Directory Submissions – Directory links originally were considered good quality links.
The few directory websites at the time offered its users an easy way of finding companies that offered products or services they were searching for. The relevance also filtered through to the search engines and aided site rankings.

This caught on, and quite quickly you started seeing hundreds of free and paid directories spring up because people wanted more links for their website and it was an easy link to source. This evolved and you found that the submissions increasingly utilised keywords for the anchor text link. The directories were becoming less valuable to the end user and for that reason a link from one of their pages was less valuable in Google’s eyes. They were effectively being gamed by site owners to improve rankings, which is exactly what the search engines are looking to avoid.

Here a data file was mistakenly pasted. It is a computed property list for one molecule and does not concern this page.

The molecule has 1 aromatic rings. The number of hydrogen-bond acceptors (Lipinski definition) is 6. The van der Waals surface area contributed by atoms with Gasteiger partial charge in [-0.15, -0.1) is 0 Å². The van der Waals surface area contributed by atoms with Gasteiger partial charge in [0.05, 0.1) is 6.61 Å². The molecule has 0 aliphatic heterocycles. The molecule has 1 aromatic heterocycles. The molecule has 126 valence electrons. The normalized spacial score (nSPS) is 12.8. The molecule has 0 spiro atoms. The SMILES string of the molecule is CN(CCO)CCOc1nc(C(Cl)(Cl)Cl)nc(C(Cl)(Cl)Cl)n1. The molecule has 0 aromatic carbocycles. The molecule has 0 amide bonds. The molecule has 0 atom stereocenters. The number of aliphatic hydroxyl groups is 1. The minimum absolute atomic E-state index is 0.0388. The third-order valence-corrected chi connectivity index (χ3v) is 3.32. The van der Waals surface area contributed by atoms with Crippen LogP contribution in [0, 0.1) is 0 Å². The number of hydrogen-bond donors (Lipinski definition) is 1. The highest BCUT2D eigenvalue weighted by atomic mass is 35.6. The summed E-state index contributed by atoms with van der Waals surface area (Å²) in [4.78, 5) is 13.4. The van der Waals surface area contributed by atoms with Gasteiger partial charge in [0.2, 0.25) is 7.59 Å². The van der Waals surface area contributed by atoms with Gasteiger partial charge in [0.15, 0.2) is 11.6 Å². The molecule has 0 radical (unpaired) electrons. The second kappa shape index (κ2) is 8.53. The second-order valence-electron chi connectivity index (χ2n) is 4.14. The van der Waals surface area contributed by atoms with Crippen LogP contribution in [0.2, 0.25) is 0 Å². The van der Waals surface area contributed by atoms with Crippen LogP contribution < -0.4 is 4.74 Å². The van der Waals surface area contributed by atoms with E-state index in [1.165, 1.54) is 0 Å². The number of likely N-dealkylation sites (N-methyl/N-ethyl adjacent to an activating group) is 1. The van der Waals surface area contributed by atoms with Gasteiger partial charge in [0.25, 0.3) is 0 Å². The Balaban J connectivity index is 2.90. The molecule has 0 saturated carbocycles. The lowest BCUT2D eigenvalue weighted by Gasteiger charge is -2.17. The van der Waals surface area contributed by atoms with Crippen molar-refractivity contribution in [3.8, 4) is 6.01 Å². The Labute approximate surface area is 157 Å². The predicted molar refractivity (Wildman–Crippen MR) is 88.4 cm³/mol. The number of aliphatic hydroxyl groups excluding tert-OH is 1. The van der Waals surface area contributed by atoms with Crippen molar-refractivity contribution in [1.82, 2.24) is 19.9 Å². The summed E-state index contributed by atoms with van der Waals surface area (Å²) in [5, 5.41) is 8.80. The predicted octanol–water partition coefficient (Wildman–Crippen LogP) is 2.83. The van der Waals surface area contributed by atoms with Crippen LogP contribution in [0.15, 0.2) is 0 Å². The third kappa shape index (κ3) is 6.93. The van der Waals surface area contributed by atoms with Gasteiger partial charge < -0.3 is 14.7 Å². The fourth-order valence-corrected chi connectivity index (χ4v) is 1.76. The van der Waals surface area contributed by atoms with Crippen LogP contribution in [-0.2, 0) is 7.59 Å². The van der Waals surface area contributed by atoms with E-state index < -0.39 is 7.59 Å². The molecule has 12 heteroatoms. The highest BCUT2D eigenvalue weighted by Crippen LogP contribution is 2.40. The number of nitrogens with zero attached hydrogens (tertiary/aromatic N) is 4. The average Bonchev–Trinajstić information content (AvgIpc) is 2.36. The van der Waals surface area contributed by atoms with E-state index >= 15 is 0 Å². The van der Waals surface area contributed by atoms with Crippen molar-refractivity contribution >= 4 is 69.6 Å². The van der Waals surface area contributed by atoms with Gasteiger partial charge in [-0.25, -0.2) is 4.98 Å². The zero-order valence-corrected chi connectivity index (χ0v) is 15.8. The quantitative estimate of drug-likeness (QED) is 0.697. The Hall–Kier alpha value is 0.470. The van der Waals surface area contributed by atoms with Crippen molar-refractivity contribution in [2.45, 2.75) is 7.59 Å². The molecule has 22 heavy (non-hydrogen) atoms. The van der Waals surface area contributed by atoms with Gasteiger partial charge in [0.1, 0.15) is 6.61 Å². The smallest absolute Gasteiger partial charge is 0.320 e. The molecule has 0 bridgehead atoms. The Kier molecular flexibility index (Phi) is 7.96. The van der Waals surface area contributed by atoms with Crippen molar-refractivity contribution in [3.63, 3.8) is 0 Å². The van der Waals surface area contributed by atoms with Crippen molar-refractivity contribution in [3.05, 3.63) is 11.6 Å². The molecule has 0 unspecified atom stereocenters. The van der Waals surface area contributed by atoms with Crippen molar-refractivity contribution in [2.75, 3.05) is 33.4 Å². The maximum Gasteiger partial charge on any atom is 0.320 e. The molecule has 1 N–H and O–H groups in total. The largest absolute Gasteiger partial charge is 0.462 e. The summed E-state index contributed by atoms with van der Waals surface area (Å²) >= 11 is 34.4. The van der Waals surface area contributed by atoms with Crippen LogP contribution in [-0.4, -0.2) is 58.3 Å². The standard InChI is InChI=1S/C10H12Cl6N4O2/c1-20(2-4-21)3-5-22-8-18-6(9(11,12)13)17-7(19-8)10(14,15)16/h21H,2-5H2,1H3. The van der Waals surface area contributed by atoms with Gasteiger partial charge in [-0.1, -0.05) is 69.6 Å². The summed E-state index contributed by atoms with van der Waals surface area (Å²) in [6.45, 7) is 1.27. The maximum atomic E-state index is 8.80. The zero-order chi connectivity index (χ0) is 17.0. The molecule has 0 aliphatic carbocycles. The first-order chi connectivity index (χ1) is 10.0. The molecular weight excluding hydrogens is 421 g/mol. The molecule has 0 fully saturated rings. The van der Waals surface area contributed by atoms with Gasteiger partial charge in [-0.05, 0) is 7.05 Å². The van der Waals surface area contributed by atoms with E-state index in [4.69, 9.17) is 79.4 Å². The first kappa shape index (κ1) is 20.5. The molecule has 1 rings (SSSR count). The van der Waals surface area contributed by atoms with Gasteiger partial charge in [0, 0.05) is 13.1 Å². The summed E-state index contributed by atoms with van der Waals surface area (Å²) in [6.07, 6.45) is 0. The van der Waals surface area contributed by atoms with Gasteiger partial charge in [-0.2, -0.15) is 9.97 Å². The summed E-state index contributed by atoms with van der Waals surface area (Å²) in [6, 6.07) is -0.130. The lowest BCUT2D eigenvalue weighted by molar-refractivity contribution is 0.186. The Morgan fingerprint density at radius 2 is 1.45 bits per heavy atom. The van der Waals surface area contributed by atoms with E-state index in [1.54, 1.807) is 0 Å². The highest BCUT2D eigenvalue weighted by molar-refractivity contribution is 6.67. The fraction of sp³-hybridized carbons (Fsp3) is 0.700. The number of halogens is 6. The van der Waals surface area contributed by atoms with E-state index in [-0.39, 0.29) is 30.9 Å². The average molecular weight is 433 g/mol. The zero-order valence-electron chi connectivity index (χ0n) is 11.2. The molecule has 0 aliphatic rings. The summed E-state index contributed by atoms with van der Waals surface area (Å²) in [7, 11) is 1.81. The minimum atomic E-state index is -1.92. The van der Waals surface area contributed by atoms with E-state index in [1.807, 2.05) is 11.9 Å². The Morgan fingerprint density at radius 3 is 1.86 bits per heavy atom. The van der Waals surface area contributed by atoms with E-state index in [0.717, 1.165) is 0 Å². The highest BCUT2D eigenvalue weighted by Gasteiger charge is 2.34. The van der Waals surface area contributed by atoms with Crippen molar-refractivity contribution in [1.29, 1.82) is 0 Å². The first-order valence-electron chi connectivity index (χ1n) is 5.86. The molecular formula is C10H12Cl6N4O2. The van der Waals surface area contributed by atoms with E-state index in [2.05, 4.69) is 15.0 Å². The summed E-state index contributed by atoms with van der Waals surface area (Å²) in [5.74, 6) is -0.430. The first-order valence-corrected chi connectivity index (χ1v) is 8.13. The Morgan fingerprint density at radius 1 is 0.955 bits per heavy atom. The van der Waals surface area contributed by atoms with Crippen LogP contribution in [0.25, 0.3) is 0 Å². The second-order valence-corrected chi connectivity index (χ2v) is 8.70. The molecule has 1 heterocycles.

It is for this reason, these links were devalued and, depending on the severity of the link profile, could potentially harm a website.

Article Directories – Article directories were sites that would accept submitted content from external parties, ideally good quality content to create a useful resource for anyone wanting to read about various subjects. In a similar way to standard directories, you started to see significant growth in the number of these types of sites and the number of articles submitted.